There are a couple of exceptions. Converting SPG points to miles can be a solid value, especially since you can turn 20,000 Starpoints into 25,000 airline miles. Marriott’s Hotel + Air packages, which give you a seven-night hotel stay plus a pot of miles, can also be a good value. In fact, TPG used this strategy to earn a Southwest Companion Pass last year. However, most conversions should be avoided.
Mistake 5. Not searching night-by-night
Another common error occurs when searching for longer stays. I’ve seen many times when hotels don’t have award rooms available for every night of a stay, or they don’t have the same type of room for the entire stay. In that case, it may appear that no award rooms are available, but you may still be able to use points (or a combination of cash and points) by searching one night at a time.
For example, let’s say you wanted to stay at the Rome Cavalieri (a Waldorf Astoria property) later in the month. Standard rooms are 80,000 points/night, but when you search for a three-night stay from April 23-26, you’re quoted a price of 93,410 points per night. That’s because the cheapest room type available across those three nights is the King Deluxe Rome View. However, the second and third nights have a standard King Deluxe Room for 80,000 points/night:
If you book the first night separately from the second and third nights, you’ll save 26,820 Hilton Honors points ($134.10 based on TPG’s valuations). Plus, if you call Hilton Honors and ask them to link the reservations, the property may just keep you in the upgraded room for all three nights!
Mistake 6. Ignoring resort fees
When you redeem points for an award stay, most chains will list resort fees (where applicable) at some point during the booking process. I wrote about these fees last year, and you’d be smart to pay attention to them. While most reports indicate that Hilton and Hyatt automatically waive resort fees on award stays, no chain has a published policy to this effect, and at some resorts this can set you back as much as $60 per night! While you aren’t on the hook for regular room taxes on award stays, you may still be hit with a resort fee.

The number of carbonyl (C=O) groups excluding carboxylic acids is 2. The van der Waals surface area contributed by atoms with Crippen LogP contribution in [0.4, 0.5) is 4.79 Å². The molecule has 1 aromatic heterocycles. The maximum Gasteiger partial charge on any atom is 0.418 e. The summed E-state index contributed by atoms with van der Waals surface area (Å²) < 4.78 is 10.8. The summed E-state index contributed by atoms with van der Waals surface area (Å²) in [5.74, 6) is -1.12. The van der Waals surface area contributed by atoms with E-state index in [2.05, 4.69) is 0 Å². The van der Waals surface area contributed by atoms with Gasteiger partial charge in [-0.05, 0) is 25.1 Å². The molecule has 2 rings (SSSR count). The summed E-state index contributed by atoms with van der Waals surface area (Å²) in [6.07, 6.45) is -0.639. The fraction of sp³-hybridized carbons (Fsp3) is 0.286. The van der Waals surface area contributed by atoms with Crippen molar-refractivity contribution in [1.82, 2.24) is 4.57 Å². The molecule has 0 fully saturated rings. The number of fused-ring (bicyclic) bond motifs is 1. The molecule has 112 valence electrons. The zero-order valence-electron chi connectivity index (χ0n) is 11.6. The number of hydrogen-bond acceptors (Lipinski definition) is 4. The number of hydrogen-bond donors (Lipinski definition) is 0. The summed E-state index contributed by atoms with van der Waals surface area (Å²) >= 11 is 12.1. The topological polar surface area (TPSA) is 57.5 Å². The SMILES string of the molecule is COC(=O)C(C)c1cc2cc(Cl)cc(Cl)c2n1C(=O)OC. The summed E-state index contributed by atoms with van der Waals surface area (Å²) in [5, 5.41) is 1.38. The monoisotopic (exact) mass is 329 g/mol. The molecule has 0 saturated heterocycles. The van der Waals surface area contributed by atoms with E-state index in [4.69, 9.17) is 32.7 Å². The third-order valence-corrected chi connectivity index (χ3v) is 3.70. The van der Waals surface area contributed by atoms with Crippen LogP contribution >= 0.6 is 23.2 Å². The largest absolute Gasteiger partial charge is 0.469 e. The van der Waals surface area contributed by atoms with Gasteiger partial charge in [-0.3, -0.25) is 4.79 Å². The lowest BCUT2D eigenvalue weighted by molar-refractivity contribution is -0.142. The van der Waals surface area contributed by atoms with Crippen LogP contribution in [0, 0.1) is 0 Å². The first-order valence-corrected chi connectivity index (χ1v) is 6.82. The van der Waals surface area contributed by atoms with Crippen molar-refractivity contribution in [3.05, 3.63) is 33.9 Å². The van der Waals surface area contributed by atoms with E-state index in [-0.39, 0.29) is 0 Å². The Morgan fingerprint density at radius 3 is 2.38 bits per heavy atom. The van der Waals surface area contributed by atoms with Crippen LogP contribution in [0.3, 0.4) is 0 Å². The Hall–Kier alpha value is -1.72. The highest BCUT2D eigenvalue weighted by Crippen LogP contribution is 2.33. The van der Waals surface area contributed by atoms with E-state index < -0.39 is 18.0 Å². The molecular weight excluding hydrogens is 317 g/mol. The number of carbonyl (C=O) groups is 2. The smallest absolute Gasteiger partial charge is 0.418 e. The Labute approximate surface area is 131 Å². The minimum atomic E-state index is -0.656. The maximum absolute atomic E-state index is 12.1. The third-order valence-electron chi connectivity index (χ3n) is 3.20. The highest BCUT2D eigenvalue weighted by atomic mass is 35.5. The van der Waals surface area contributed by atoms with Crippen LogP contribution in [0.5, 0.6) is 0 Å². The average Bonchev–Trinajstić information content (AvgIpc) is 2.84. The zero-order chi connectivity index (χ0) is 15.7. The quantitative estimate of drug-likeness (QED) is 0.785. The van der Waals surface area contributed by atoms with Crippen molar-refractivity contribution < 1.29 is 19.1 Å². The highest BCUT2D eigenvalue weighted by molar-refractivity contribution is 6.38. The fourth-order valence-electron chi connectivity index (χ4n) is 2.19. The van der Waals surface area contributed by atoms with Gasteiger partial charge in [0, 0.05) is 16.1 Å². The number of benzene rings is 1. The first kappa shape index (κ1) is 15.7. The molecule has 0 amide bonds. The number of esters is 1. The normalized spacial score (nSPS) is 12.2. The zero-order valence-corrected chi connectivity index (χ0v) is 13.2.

Mistake 7. Not knowing the rules
Knowledge gives you an incredible amount of power in the points and miles game, and this is especially true when it comes to hotel award stays. Earlier this year I wrote about the blackout date policies for major hotel chains, but few have any teeth. One that does, however, is that of Hyatt Gold Passport. I actually “forced” the Park Hyatt Paris-Vendome to open up standard award inventory in February, mainly because I knew exactly what the program’s terms and conditions said in relation to blackout dates.
Mistake 8. Forgetting to cancel
Another mistake that can be very costly is forgetting to cancel an award stay within the hotel’s published cancellation window. You might think this isn’t a huge deal; after all, you’d just lose out on the points. Unfortunately, that’s not how most hotel chains operate. When you don’t cancel an award reservation, most properties will charge you one night plus tax at the Best Available Rate for that date, which could easily be hundreds of dollars. That’s why you should pay very close attention to the stated cancellation policy when booking an award stay using points.
Mistake 9. Ignoring credit cards
The final mistake isn’t specific to using your hotel points, but it’ll nevertheless impact your hotel award stays. Many credit cards come with automatic elite status just for holding the card and (in some cases) paying an annual fee. This can give you valuable benefits like room upgrades, premium internet, bonus points, and more. It sometimes even opens up a redemption option that wouldn’t be possible otherwise (Hilton’s fifth night free policy, for example, is restricted to elite members only).
Here’s a quick rundown of each chain and the co-branded cards that will help your points go even further:
- Club Carlson – The Club Carlson Premier Rewards Visa Signature comes with automatic Gold status. Just holding the card gives you access to the program’s Bonus Award Night benefit; when you redeem Gold Points for two or more consecutive Award Nights, your last night is free.
- Hilton Honors – The Hilton Honors American Express card and Citi Hilton HHonors Visa Signature Card both give you immediate Silver status, while the Hilton Honors Surpass Card from American Express and Citi Hilton HHonors Reserve card come with Gold status. Any of these cards automatically opens up the fifth night free benefit.
- Hyatt Gold Passport – The Hyatt Credit Card from Chase comes with automatic Platinum status.
- IHG Rewards – The IHG Rewards Club Select Credit Card gives you automatic (top-tier) Platinum status.
- Marriott Rewards – The Marriott Rewards Premier Credit Card gives you 15 elite night credits each year, which equals automatic Silver status.
- Starwood Preferred Guest – The Starwood Preferred Guest® Credit Card from American Express (and business version, the Starwood Preferred Guest® Business Credit Card from American Express) only give you 2 stays and 5 nights toward elite status. However, The Platinum Card® from American Express grants automatic Gold status; you’ll just need to call the number on the back of your card to activate it.
Free hotel stays can be a wonderful thing, but there are mistakes that can sap some (or most) of the value out of your points redemptions. Hopefully this list has given you some strategies to avoid those mistakes on your next award booking!
What mistakes have you made when redeeming hotel points?
Know before you go.
News and deals straight to your inbox every day.